I pride myself on being prepared and organized but I still run into budgeting issues. Well, that’s until I discovered the missing piece of my budget — my budget game-changer, sinking funds. If you are asking, “What is a sinking fund used for and should I have one too?” I’m here to give you the scoop and YES, you should!
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Month after month, I plan and make sure my bills are paid in a timely manner and use the cash budget envelope system to control my spending.
I even start planning for Christmas as soon as Christmas is over. If that intrigues you, find out how I plan HERE.
Still, I wasn’t planning enough because WHAM! an added expense would stretch me to my financial limit and I found myself digging into my emergency fund for non-emergency spending.
What was I missing? How could I plan better?
In walks my life-changer — sinking funds, a simple idea that prepares you for the times in your life that you need just a little extra but definitely want to avoid digging yourself deeper into debt.
What is a sinking fund?
Hang on because this is going to blow your mind.
A sinking fund is another budget category that gives you a way to prepare for those infrequent or irregular expenses.
It’s just another way to save so you aren’t hit with an expense that rocks your world and makes you tighten the belt even further.
You’ve probably used a sinking fund without even realizing it by saving to make a purchase instead of using a credit card or taking a loan. Do you have a Christmas fund? Well, that’s a sinking fund.
I include sinking funds in my monthly budget list to make life just a little smoother. Trust me, this will up your finance game to a new level.
Sinking Fund vs Emergency Fund
A sinking fund is saving for a specific reason. You have a plan of what you are saving for and when you will use it.
An emergency fund is for emergencies or the unexpected; natural disasters or the loss of income.
Both are saving plans but are created for entirely different reasons. That’s why I was upset with myself for having to dip into my emergency fund. An emergency fund is for those out-of-the-blue expenses.
What Is A Sinking Fund Used For?
Even though I’m a planner with my finances, when I first started budgeting I was missing this HUGE component in my monthly budget. I had expenses that were irregular that I wasn’t planning for and expenses that I knew of but relied on using a card or, worse yet, dipping into my emergency fund.
Although there is no hard and fast rule on what you should use your sinking fund for, many expenses would naturally fit into this category if you want to remain debt-free.
Sinking fund examples:
- Car/Home maintenance
- Back to school
- Property tax or insurance
When you use sinkings funds, you can be prepared and guilt-free with your spending. Want to get your spouse a new set of golf clubs but don’t want to swipe your card? Hello, sinking fund and planning!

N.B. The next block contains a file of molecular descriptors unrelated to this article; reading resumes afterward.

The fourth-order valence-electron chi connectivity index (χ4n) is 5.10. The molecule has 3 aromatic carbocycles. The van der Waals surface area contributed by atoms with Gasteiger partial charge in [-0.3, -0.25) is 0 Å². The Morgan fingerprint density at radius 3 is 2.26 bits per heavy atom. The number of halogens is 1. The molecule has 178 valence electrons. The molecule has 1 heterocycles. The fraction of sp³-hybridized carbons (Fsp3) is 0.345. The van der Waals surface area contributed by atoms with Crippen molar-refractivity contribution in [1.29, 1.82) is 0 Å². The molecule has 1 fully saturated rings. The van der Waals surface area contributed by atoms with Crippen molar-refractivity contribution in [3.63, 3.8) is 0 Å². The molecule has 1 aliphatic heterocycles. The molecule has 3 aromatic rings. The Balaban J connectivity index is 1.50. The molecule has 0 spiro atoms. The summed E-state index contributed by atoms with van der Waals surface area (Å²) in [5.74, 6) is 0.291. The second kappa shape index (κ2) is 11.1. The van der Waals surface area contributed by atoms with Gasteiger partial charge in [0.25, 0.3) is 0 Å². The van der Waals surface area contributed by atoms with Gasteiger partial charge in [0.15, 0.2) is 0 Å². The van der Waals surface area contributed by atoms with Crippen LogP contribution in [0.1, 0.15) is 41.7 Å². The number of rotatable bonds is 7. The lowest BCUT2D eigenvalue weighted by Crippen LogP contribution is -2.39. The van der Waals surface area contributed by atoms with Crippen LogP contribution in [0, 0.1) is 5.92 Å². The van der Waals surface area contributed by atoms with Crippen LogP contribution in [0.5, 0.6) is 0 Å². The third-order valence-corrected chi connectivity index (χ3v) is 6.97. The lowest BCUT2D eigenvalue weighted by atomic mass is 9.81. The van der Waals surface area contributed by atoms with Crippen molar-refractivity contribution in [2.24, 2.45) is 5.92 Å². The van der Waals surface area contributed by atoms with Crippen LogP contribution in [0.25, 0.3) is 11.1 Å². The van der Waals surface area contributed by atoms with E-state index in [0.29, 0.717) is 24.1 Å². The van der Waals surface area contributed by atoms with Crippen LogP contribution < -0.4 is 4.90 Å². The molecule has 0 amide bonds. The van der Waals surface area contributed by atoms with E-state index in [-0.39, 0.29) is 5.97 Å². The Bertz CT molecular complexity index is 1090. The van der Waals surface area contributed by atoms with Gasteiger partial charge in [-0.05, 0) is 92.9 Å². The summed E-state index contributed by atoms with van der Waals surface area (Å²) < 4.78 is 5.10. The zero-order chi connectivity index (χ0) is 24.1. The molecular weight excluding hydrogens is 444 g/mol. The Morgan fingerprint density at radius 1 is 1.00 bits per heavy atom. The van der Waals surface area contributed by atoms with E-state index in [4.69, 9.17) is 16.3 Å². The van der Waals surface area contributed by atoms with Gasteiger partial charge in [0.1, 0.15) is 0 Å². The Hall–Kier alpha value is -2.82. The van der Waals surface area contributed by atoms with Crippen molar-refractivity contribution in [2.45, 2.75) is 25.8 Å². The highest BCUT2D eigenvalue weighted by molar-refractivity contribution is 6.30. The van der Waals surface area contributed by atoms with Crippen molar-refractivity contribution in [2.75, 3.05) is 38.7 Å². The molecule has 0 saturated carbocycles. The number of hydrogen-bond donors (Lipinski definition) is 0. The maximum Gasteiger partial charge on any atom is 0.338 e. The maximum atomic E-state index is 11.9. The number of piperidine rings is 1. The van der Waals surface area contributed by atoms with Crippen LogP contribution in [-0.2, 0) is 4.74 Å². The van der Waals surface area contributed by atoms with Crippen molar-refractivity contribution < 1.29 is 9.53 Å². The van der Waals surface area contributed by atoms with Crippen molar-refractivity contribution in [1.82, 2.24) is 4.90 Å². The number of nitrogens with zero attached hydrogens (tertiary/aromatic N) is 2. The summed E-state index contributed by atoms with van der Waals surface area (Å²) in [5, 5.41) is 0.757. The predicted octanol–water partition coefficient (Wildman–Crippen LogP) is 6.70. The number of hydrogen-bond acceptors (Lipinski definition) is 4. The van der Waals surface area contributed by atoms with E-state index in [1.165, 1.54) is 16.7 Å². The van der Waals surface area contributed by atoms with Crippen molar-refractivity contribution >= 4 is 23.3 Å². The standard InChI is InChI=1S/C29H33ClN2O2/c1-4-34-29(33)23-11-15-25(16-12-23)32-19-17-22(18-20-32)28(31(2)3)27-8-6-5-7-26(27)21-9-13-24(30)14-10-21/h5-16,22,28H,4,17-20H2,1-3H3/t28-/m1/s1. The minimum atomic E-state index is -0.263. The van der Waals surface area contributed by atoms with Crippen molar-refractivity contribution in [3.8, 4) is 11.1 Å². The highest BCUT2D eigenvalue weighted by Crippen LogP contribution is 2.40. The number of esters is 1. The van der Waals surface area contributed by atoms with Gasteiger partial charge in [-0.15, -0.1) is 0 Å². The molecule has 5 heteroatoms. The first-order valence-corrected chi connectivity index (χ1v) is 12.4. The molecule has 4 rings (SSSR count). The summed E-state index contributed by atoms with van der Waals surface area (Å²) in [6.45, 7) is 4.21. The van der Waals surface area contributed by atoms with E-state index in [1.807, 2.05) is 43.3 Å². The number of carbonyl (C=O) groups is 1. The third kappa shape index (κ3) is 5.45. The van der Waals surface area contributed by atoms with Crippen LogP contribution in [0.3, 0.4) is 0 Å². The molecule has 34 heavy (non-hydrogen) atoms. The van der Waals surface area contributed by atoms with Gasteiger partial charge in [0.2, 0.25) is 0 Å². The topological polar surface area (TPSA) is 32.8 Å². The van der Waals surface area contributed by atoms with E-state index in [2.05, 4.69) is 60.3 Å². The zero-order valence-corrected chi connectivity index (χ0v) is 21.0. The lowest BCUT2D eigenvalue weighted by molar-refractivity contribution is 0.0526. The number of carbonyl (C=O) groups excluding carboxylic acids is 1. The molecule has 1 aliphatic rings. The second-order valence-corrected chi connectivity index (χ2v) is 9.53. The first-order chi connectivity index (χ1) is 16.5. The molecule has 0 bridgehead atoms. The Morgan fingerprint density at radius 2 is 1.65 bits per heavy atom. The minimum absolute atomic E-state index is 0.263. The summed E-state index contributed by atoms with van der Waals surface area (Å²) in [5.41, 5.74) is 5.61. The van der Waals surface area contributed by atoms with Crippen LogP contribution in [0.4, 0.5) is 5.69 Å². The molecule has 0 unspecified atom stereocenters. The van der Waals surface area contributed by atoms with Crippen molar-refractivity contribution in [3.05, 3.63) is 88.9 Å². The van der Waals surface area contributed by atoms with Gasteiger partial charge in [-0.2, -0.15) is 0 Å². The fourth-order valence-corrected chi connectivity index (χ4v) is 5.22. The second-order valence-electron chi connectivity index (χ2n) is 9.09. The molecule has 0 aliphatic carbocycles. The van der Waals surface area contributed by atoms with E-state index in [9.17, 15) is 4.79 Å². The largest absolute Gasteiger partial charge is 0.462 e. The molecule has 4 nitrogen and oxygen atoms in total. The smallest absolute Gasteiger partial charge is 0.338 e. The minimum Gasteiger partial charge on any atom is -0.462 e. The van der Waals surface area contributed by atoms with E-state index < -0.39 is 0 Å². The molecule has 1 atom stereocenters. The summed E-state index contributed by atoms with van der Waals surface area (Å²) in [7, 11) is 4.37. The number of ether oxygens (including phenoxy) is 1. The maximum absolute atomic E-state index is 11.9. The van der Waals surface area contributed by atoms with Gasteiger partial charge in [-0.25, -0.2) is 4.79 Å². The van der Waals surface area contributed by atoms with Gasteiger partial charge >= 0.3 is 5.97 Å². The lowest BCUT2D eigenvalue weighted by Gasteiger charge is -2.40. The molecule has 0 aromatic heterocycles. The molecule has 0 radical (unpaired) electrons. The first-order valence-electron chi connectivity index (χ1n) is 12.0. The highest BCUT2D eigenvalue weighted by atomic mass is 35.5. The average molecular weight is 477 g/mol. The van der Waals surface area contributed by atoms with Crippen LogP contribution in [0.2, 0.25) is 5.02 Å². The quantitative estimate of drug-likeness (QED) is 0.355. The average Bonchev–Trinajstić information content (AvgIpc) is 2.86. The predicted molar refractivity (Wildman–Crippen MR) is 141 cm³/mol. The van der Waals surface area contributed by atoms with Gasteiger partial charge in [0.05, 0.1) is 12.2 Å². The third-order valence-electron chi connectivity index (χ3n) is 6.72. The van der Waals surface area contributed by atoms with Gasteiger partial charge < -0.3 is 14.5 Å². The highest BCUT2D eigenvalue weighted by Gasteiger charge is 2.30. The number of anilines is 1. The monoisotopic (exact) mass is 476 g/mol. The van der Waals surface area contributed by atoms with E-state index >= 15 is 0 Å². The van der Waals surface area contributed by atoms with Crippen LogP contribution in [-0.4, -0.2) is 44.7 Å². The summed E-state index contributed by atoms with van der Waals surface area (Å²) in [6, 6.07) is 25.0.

How you use your sinking fund is up to you. You may choose to be specific or broad with your categories.
This is even your chance to set aside a little each month for those unexpected expenses that you know you will need to cover. Setting aside a little each month to eventually replace your aging washer and dryer or AC unit will make those costs much easier when they “pop” up.
Want a new TV, set up a sinking fund. Want to plan for the inevitable appliance going out, set up a sinking fund. Get the idea?
Getting Started with Sinking Funds
The first thing you need to do is to look over your budget (Yes! You NEED a budget!) and decide how much you have available to save every month and what you want to save for.
Although our savings plans might be different, the basic steps of sinking funds are the same.
- Decide on the amount of money you have available for your sinking funds.
- List the categories/items you plan to save for.
- Decide how many months you want to save for each item.
- Divide the total amount by the number of months to determine how much you need to save monthly.
- Transfer your money monthly into your sinking fund.
How Many Sinking Funds Should You Have?
Again, there is no rule for this but I wouldn’t go too crazy. As with everything in your budget, you must remain realistic.
Personally, I strongly suggest you cover the three most common expenses:
- Large Planned Purchases such as a family vacation or a downpayment on a car.
- Unexpected Expenses like large household appliances or broken AC.
- Expenses that are often Forgotten (and sneak up on you) like property taxes or back to school.
When you cover these expenses, you won’t have to dip into your emergency savings or go into debt.
Where Should You Put Your Sinking Funds?
I prefer to use cash envelopes for most of my sinking funds but for larger funds (a car downpayment), I would open a separate account at my bank.
If you would rather have one saving account to deposit your sinking funds into, make sure you keep an accurate tracking method to chart your progress for each fund.
Now that you know what sinking funds are used for, I’m sure you see the simplicity in this ah-maz-ing budget category and why sinking funds are a game-changer when it comes to remaining debt free.
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